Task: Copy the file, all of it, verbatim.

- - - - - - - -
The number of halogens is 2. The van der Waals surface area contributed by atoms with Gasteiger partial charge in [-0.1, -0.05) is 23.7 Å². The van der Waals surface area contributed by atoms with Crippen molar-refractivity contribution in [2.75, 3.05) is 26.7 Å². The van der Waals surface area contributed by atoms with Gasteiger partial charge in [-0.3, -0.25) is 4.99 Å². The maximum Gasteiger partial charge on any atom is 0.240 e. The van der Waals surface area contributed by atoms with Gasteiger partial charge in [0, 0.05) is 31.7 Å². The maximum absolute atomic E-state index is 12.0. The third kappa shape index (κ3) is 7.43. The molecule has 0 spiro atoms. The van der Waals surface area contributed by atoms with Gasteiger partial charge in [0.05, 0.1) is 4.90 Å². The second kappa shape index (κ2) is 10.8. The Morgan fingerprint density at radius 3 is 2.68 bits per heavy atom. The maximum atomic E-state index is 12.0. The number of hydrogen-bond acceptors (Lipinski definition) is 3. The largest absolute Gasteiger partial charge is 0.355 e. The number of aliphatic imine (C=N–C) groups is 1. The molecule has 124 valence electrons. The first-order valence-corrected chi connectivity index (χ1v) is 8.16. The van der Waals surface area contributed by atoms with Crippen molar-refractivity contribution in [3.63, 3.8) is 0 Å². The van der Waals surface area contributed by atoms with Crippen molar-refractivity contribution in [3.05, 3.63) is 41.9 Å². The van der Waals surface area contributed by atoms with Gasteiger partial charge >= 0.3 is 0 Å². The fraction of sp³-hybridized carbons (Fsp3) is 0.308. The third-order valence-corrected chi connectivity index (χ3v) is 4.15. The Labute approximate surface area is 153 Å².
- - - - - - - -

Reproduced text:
The number of halogens is 2. The van der Waals surface area contributed by atoms with Gasteiger partial charge in [-0.1, -0.05) is 23.7 Å². The van der Waals surface area contributed by atoms with Crippen molar-refractivity contribution in [2.75, 3.05) is 26.7 Å². The van der Waals surface area contributed by atoms with Gasteiger partial charge in [-0.3, -0.25) is 4.99 Å². The maximum Gasteiger partial charge on any atom is 0.240 e. The van der Waals surface area contributed by atoms with Gasteiger partial charge in [0, 0.05) is 31.7 Å². The maximum absolute atomic E-state index is 12.0. The third kappa shape index (κ3) is 7.43. The molecule has 0 spiro atoms. The van der Waals surface area contributed by atoms with Gasteiger partial charge in [0.05, 0.1) is 4.90 Å². The second kappa shape index (κ2) is 10.8. The Morgan fingerprint density at radius 3 is 2.68 bits per heavy atom. The maximum atomic E-state index is 12.0. The number of hydrogen-bond acceptors (Lipinski definition) is 3. The largest absolute Gasteiger partial charge is 0.355 e. The number of aliphatic imine (C=N–C) groups is 1. The molecule has 124 valence electrons. The first-order valence-corrected chi connectivity index (χ1v) is 8.16. The van der Waals surface area contributed by atoms with Crippen molar-refractivity contribution in [3.63, 3.8) is 0 Å². The van der Waals surface area contributed by atoms with Crippen molar-refractivity contribution in [3.05, 3.63) is 41.9 Å². The van der Waals surface area contributed by atoms with Gasteiger partial charge >= 0.3 is 0 Å². The fraction of sp³-hybridized carbons (Fsp3) is 0.308. The third-order valence-corrected chi connectivity index (χ3v) is 4.15. The Labute approximate surface area is 153 Å².